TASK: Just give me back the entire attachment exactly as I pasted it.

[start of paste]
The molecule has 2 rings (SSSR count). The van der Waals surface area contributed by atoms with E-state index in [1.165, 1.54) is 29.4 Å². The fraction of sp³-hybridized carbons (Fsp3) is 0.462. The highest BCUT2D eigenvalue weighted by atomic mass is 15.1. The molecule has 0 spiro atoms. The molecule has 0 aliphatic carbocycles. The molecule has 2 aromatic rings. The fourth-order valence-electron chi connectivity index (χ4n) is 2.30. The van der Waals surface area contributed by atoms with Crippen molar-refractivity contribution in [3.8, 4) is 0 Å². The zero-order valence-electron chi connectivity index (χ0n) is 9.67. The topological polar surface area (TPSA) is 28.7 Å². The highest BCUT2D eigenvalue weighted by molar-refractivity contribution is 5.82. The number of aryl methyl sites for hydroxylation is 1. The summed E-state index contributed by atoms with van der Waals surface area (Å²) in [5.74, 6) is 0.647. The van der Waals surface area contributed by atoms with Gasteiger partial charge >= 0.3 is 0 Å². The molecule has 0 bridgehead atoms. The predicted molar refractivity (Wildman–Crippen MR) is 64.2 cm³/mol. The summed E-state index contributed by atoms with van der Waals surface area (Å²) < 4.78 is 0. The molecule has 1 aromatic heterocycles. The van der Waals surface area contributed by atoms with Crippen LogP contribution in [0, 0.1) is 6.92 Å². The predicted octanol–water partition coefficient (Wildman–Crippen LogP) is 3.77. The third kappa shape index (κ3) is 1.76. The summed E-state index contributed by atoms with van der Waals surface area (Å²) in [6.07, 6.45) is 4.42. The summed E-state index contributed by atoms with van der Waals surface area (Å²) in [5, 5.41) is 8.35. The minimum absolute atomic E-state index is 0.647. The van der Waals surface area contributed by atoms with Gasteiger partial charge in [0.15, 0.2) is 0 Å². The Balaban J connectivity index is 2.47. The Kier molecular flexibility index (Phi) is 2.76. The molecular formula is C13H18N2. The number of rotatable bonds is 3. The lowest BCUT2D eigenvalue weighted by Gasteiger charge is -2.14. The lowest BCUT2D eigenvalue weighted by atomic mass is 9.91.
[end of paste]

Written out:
The molecule has 2 rings (SSSR count). The van der Waals surface area contributed by atoms with E-state index in [1.165, 1.54) is 29.4 Å². The fraction of sp³-hybridized carbons (Fsp3) is 0.462. The highest BCUT2D eigenvalue weighted by atomic mass is 15.1. The molecule has 0 spiro atoms. The molecule has 0 aliphatic carbocycles. The molecule has 2 aromatic rings. The fourth-order valence-electron chi connectivity index (χ4n) is 2.30. The van der Waals surface area contributed by atoms with Crippen molar-refractivity contribution in [3.8, 4) is 0 Å². The zero-order valence-electron chi connectivity index (χ0n) is 9.67. The topological polar surface area (TPSA) is 28.7 Å². The highest BCUT2D eigenvalue weighted by molar-refractivity contribution is 5.82. The number of aryl methyl sites for hydroxylation is 1. The summed E-state index contributed by atoms with van der Waals surface area (Å²) in [5.74, 6) is 0.647. The van der Waals surface area contributed by atoms with Gasteiger partial charge >= 0.3 is 0 Å². The molecule has 0 bridgehead atoms. The predicted molar refractivity (Wildman–Crippen MR) is 64.2 cm³/mol. The summed E-state index contributed by atoms with van der Waals surface area (Å²) < 4.78 is 0. The molecule has 1 aromatic heterocycles. The van der Waals surface area contributed by atoms with Crippen LogP contribution in [0, 0.1) is 6.92 Å². The predicted octanol–water partition coefficient (Wildman–Crippen LogP) is 3.77. The third kappa shape index (κ3) is 1.76. The summed E-state index contributed by atoms with van der Waals surface area (Å²) in [6.07, 6.45) is 4.42. The summed E-state index contributed by atoms with van der Waals surface area (Å²) in [5, 5.41) is 8.35. The minimum absolute atomic E-state index is 0.647. The van der Waals surface area contributed by atoms with Gasteiger partial charge in [0.15, 0.2) is 0 Å². The Balaban J connectivity index is 2.47. The Kier molecular flexibility index (Phi) is 2.76. The molecular formula is C13H18N2. The number of rotatable bonds is 3. The lowest BCUT2D eigenvalue weighted by Gasteiger charge is -2.14. The lowest BCUT2D eigenvalue weighted by atomic mass is 9.91.